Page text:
The goods taken from the Americas to Europe
The letters of instruction written to the captains of slave ships by their owners have useful information about the type of goods which slave ships carried back to Europe from the Americas. The letter of instruction to Captain Brownbell of the Blessing, the first recorded slave ship to set sail from Liverpool, ordered him to sell his cargo of Africans in the West Indies and then to load with sugar, cotton and gingers. Liverpool slave traders were noted for shipping a variety of different goods back from the Americas to Europe on the same ship. This allowed them to take advantage of changing market prices. Slave traders from other British ports usually traded only in one kind of good. Carry on reading to find out more about sugar, coffee, tobacco, slaves, bills of exchange and cotton.
Sugar growing was introduced to the Americas by the famous explorer Christopher Columbus on his second voyage there in 1493. After that it was grown nearly everywhere that Europeans settled in the Americas. In the 17th century the English set up sugar plantations on West Indian islands such as Barbados and Jamaica. Liverpool first imported sugar in the 1660s which was before ships from the port began slave trading. Early on plantation owners used a form of labour called indentured labour. Prisoners were also transported from Britain to the Americas as a cheap source of labour. However, the slave trade boosted sugar production a lot by supplying plantation owners with slave labour. The wide scale use of slave labour meant that more sugar could be produced.
Tobacco was first grown by early settlers in Virginia in North America in the early 17th century. This was after attempts to grow sugar there had failed. By the 1620s tobacco was the region’s main export. Then Virginia shipped on average 65,000lbs (29,500kg) of tobacco to Europe a year. Tobacco was first imported to Liverpool in the 1640s. By the 1670s exports of Virginia tobacco had grown to over 20 million lbs (9,070,000kg) every year. At the end of the 17th century Liverpool was importing nearly 600 tons (610,000kg) of tobacco a year. In just over ten years this increased to 1600 tons (1,630,000kg) a year. To begin with tobacco was produced using indentured British labour but by the start of the 18th century the supply of indentured labourers had dried up. This led tobacco growers to turn to African slave labour.
Coffee drinking was very fashionable in 18th century Europe. Coffee houses were opened for coffee drinkers and by 1740 there were about 550 coffee houses in London alone. These were important meeting places where people met and did business. At the Merchant’s Coffee House in Liverpool merchants could read the daily shipping newspapers and see what was going on at the nearby docks. Coffee was one of the crops grown on plantations using slave labour in the Americas.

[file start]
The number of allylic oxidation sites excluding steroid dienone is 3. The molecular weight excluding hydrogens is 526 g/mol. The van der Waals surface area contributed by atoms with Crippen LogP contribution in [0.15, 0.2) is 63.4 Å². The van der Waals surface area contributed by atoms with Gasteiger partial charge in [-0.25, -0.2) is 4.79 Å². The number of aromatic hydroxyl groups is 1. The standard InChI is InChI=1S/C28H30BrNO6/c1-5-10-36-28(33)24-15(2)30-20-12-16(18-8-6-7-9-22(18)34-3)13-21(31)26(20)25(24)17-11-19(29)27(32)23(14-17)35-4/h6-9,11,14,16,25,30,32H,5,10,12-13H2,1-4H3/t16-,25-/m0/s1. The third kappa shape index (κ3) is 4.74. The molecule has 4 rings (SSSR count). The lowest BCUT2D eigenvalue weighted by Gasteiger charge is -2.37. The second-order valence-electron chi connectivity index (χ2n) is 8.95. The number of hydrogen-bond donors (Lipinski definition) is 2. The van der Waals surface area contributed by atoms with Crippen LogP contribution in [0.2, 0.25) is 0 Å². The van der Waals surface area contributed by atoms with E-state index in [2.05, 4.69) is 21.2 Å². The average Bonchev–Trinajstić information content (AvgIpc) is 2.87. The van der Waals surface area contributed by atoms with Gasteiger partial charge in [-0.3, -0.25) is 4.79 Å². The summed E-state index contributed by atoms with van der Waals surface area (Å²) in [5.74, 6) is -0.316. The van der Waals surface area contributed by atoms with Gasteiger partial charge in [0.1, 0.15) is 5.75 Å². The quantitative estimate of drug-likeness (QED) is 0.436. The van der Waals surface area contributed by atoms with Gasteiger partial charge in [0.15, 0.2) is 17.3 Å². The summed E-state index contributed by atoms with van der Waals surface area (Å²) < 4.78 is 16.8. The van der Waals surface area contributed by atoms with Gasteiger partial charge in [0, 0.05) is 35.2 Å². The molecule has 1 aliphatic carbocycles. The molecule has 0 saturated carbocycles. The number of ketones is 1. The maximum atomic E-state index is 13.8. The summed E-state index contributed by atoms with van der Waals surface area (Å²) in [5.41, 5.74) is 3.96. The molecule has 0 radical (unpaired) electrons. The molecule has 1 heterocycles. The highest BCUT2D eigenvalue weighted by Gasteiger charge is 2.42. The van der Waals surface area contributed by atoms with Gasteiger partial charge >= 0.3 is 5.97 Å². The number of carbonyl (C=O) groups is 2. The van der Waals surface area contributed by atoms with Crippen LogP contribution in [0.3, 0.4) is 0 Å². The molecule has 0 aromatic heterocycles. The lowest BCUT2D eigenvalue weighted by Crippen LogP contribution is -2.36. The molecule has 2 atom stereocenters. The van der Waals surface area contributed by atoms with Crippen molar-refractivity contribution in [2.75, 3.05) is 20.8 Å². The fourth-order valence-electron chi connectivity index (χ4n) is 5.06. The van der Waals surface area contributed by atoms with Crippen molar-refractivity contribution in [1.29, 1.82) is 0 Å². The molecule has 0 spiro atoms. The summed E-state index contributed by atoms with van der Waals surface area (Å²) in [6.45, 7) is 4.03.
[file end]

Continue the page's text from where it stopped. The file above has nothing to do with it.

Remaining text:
A small number of slaves were brought back to Liverpool on ships’ return voyages. Some worked as seamen to replace crew members who had died or deserted. Others had been given to ships’ captains and doctors as payment in kind (a payment which is made in goods instead of money) for their services. These slaves might then be sold on by their owner either through adverts in local newspapers or at auctions held in local coffee houses. It is said that the last public auction of slaves in Britain took place at Liverpool’s Merchants' Coffee House. These slave auctions which took place in European coffee houses are a reminder of the strong link between slave trading and the goods that Europeans bought.
Bills of exchange
After a while it became common for slave ships to bring bills of exchange back to Liverpool. These were used in the Americas to buy slaves with. Bills of exchange were a type of credit note which helped to speed up the turn around time of ships in the Americas. They allowed the holder to claim more goods produced in the Americas. Other ships were then sent to the Americas to collect these. Therefore the slave trade encouraged direct trade links between Europe and the Americas. The increasing use of bills of exchange in the slave trade encouraged Liverpool slave traders to get involved in banking.
Cotton from America was first imported into Britain at Liverpool by William Rathbone IV (1757-1809) in 1784. Cotton was a product of slave labour so it is odd that an abolitionist like Rathbone should trade in it. Earlier in his life William Rathbone IV had persuaded his own father, William Rathbone III (1726-1789), not to take a share in a slave trading voyage to Africa. Since Liverpool was near to the textile manufacturing areas of north-west Britain it became the country’s main port of entry for cotton. In 1802 half of Britain’s cotton imports arrived through Liverpool. This increased to nearly 70% in 1812 and 90% in 1830. (source: E. Chambré Hardman Archive)